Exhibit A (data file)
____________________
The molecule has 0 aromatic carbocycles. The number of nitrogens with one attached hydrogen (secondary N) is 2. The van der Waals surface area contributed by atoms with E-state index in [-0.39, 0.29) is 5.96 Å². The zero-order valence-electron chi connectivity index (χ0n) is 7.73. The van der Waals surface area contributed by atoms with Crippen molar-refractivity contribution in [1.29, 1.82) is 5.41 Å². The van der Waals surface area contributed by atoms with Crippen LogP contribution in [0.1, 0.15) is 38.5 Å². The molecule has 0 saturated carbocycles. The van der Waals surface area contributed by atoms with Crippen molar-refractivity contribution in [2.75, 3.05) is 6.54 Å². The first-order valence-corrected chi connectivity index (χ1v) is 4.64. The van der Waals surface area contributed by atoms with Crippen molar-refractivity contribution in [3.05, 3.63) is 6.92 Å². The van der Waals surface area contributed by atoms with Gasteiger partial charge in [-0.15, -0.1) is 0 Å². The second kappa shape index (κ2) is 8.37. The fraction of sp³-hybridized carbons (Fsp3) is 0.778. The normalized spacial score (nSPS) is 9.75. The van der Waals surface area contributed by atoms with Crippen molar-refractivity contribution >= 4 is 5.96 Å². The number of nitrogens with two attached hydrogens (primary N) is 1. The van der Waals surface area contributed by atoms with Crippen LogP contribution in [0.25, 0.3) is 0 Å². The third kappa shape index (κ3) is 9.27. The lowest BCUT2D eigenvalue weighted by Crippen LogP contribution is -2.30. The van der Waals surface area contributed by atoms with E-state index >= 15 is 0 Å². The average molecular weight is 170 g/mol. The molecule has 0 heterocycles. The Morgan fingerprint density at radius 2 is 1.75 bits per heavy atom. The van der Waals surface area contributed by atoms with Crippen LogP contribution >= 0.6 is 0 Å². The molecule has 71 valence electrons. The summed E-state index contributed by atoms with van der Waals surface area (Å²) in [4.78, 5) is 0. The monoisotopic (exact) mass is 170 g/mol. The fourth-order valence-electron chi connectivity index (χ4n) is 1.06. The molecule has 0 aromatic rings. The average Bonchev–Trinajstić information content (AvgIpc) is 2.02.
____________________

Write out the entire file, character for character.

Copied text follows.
The molecule has 0 aromatic carbocycles. The number of nitrogens with one attached hydrogen (secondary N) is 2. The van der Waals surface area contributed by atoms with E-state index in [-0.39, 0.29) is 5.96 Å². The zero-order valence-electron chi connectivity index (χ0n) is 7.73. The van der Waals surface area contributed by atoms with Crippen molar-refractivity contribution in [1.29, 1.82) is 5.41 Å². The van der Waals surface area contributed by atoms with Crippen LogP contribution in [0.1, 0.15) is 38.5 Å². The molecule has 0 saturated carbocycles. The van der Waals surface area contributed by atoms with Crippen molar-refractivity contribution in [2.75, 3.05) is 6.54 Å². The first-order valence-corrected chi connectivity index (χ1v) is 4.64. The van der Waals surface area contributed by atoms with Crippen molar-refractivity contribution in [3.05, 3.63) is 6.92 Å². The van der Waals surface area contributed by atoms with Gasteiger partial charge in [-0.15, -0.1) is 0 Å². The second kappa shape index (κ2) is 8.37. The fraction of sp³-hybridized carbons (Fsp3) is 0.778. The normalized spacial score (nSPS) is 9.75. The van der Waals surface area contributed by atoms with Crippen molar-refractivity contribution >= 4 is 5.96 Å². The number of nitrogens with two attached hydrogens (primary N) is 1. The van der Waals surface area contributed by atoms with Crippen LogP contribution in [0.25, 0.3) is 0 Å². The third kappa shape index (κ3) is 9.27. The lowest BCUT2D eigenvalue weighted by Crippen LogP contribution is -2.30. The van der Waals surface area contributed by atoms with E-state index >= 15 is 0 Å². The average molecular weight is 170 g/mol. The molecule has 0 heterocycles. The Morgan fingerprint density at radius 2 is 1.75 bits per heavy atom. The van der Waals surface area contributed by atoms with Crippen LogP contribution >= 0.6 is 0 Å². The molecule has 71 valence electrons. The summed E-state index contributed by atoms with van der Waals surface area (Å²) in [4.78, 5) is 0. The monoisotopic (exact) mass is 170 g/mol. The fourth-order valence-electron chi connectivity index (χ4n) is 1.06. The molecule has 0 aromatic rings. The average Bonchev–Trinajstić information content (AvgIpc) is 2.02.